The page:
China - A Dark History

China - A Dark History : From Ancient Dynasties to the Communist Party

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Description

The history of China is rich in episodes of slaughter, sometimes perpetrated by invaders like the Manchu, or by the Mongols in the 13th century, or much later by the Japanese at Nanking in 1937. China was capable of drumming up darkness of its own, too. An entire era of early Chinese history is known as the time of the Warring States on account of its chronic civil strife. The so-called 'Three Kingdoms' period was even worse. Then there was a bitter and bloody civil war between Communists and Nationalists in the mid-20th century, while Chairman Mao's Great Leap Forward (1958-62) and the famine it brought with it cost tens of millions of lives.
China: A Dark History offers an uncompromising and entertaining account of one of the oldest and most enduring civilisations in the world, from the cruel King Zhou of the Second Millennium BCE to the suppression of the Uighur minority today. In between the author covers everything from barbarian invasions, the Battle of the Red Cliffs and foot binding to the Opium Wars, the last emperor Puyi and internet censorship in the 21st century.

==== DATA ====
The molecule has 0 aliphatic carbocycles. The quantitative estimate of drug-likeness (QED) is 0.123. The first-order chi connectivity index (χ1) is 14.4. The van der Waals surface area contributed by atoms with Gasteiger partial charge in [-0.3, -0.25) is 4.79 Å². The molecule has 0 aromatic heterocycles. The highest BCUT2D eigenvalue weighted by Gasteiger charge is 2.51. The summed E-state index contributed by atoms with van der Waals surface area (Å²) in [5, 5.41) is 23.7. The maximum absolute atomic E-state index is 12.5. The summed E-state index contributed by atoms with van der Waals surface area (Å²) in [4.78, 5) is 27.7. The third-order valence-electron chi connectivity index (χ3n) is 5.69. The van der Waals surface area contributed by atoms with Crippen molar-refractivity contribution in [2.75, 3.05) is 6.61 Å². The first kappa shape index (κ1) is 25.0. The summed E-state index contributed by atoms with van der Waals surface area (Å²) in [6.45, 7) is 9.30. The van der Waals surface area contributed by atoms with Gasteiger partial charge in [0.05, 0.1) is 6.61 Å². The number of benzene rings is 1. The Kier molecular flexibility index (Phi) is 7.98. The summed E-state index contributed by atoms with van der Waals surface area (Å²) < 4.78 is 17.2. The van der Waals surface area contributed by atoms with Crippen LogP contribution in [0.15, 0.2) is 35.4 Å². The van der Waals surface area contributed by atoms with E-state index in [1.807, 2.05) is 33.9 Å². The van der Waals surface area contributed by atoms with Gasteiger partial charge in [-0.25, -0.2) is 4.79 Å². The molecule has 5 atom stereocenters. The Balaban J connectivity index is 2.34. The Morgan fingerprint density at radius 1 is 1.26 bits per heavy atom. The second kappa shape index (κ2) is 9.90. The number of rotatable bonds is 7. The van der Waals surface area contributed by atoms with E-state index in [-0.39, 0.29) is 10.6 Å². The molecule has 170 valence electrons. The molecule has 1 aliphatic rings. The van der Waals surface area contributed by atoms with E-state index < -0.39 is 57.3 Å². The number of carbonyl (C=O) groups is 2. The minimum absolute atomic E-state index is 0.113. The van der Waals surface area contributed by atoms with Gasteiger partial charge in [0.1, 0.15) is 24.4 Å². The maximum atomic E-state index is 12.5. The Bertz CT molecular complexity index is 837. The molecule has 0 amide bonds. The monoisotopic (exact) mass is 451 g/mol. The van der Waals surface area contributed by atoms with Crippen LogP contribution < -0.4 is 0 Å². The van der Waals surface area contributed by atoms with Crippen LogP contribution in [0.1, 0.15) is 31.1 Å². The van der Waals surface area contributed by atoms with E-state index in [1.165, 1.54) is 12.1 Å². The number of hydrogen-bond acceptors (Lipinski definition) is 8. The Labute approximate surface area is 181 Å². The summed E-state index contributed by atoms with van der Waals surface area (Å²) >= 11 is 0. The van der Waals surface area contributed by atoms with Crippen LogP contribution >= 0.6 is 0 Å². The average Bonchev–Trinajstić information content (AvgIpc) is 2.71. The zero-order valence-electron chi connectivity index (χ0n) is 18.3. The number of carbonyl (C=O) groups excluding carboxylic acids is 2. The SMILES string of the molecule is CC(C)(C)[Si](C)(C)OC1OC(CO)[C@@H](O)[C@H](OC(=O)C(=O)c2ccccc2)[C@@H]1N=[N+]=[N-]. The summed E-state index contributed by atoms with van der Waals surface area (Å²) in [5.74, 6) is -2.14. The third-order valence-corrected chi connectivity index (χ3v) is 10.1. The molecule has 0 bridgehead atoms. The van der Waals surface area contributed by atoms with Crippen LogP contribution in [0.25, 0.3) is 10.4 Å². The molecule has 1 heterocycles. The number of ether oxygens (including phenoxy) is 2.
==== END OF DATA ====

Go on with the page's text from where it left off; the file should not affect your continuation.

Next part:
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Product details

  • Hardback | 224 pages
  • 192 x 250 x 23mm | 926g
  • London, United Kingdom
  • English
  • 180 photos and artworks; 180 Illustrations, unspecified
  • 1782749012
  • 9781782749011
  • 1,448,629

Table of contents

Introduction

1. China Before China
China's prehistory is 'dark' chiefly in the sense that it is almost completely obscure, while its early written history is strongly tinged with myth.
Zhou Dynasty (1046-256 BCE).
Qin Dynasty (221-206BCE) - The Unification of China

2. Imperial Power
Building of parts of the Great Wall. Designed to protect the agriculturalists on the southern side from the incursions of nomadic pastoralists from the northern steppes. Slave labour and forced labour of criminals was used to build sections.
Qin's Terracotta Army and the grand mausoleum - in which the concubines and craftsman were buried so that the secrets of the complex wouldn't escape. With the death of Qin, a rebellion broke out, toppling the dynasty.
Han Dynasty (206BCE-220CE) - Fighting Xiongnu nomads. Annexing Korean peninsula. With immense disparity between rich and poor, frequent rebellions and violent deaths at court, the Han collapsed in 220CE.
A rebellion by starving peasants following a flood led to the defeat of the emperor.

3. Accomplished in Cruelty
Tang Dynasty (618-907 BCE).
Foot-binding spread during the Song Dynasty (960-1279) and didn't fall out of popularity until the 20th century.
Genghis Khan and the Mongols: conquering of China in the 13th century. Before the Mongol invasion, the population of Song China was 120 million citizens; this was reduced to 60 million by the time of the census in 1300.